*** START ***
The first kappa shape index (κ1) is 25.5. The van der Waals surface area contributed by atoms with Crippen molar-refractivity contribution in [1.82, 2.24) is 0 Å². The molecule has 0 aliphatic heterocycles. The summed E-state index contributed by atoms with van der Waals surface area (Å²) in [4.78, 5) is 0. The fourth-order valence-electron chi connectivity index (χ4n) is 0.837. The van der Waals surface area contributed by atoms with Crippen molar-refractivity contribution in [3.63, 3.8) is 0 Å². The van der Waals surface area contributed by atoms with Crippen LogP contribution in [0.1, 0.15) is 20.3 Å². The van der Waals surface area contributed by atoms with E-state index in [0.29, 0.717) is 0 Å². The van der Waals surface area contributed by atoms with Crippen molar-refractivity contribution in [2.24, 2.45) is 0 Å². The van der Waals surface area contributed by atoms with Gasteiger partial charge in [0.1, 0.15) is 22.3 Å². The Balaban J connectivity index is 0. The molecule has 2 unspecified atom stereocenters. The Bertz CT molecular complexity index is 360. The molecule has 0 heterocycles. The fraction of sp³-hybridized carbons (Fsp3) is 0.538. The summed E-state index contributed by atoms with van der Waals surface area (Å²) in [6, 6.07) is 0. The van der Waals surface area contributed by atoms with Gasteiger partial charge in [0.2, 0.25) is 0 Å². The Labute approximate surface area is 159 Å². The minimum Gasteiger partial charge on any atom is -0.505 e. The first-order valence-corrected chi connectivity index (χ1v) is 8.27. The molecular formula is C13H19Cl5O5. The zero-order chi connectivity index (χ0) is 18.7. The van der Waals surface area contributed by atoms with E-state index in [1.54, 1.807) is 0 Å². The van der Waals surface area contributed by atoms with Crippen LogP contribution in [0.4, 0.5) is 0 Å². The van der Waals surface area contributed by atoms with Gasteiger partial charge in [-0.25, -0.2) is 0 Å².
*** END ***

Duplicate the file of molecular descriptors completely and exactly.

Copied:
The first kappa shape index (κ1) is 25.5. The van der Waals surface area contributed by atoms with Crippen molar-refractivity contribution in [1.82, 2.24) is 0 Å². The molecule has 0 aliphatic heterocycles. The summed E-state index contributed by atoms with van der Waals surface area (Å²) in [4.78, 5) is 0. The fourth-order valence-electron chi connectivity index (χ4n) is 0.837. The van der Waals surface area contributed by atoms with Crippen molar-refractivity contribution in [3.63, 3.8) is 0 Å². The van der Waals surface area contributed by atoms with Crippen LogP contribution in [0.1, 0.15) is 20.3 Å². The van der Waals surface area contributed by atoms with E-state index in [0.29, 0.717) is 0 Å². The van der Waals surface area contributed by atoms with Crippen molar-refractivity contribution in [2.24, 2.45) is 0 Å². The van der Waals surface area contributed by atoms with Gasteiger partial charge in [0.1, 0.15) is 22.3 Å². The Balaban J connectivity index is 0. The molecule has 2 unspecified atom stereocenters. The Bertz CT molecular complexity index is 360. The molecule has 0 heterocycles. The fraction of sp³-hybridized carbons (Fsp3) is 0.538. The summed E-state index contributed by atoms with van der Waals surface area (Å²) in [6, 6.07) is 0. The van der Waals surface area contributed by atoms with Gasteiger partial charge in [0.2, 0.25) is 0 Å². The Labute approximate surface area is 159 Å². The minimum Gasteiger partial charge on any atom is -0.505 e. The first-order valence-corrected chi connectivity index (χ1v) is 8.27. The molecular formula is C13H19Cl5O5. The zero-order chi connectivity index (χ0) is 18.7. The van der Waals surface area contributed by atoms with E-state index in [1.54, 1.807) is 0 Å². The van der Waals surface area contributed by atoms with Crippen LogP contribution in [0.4, 0.5) is 0 Å². The van der Waals surface area contributed by atoms with Gasteiger partial charge in [-0.25, -0.2) is 0 Å².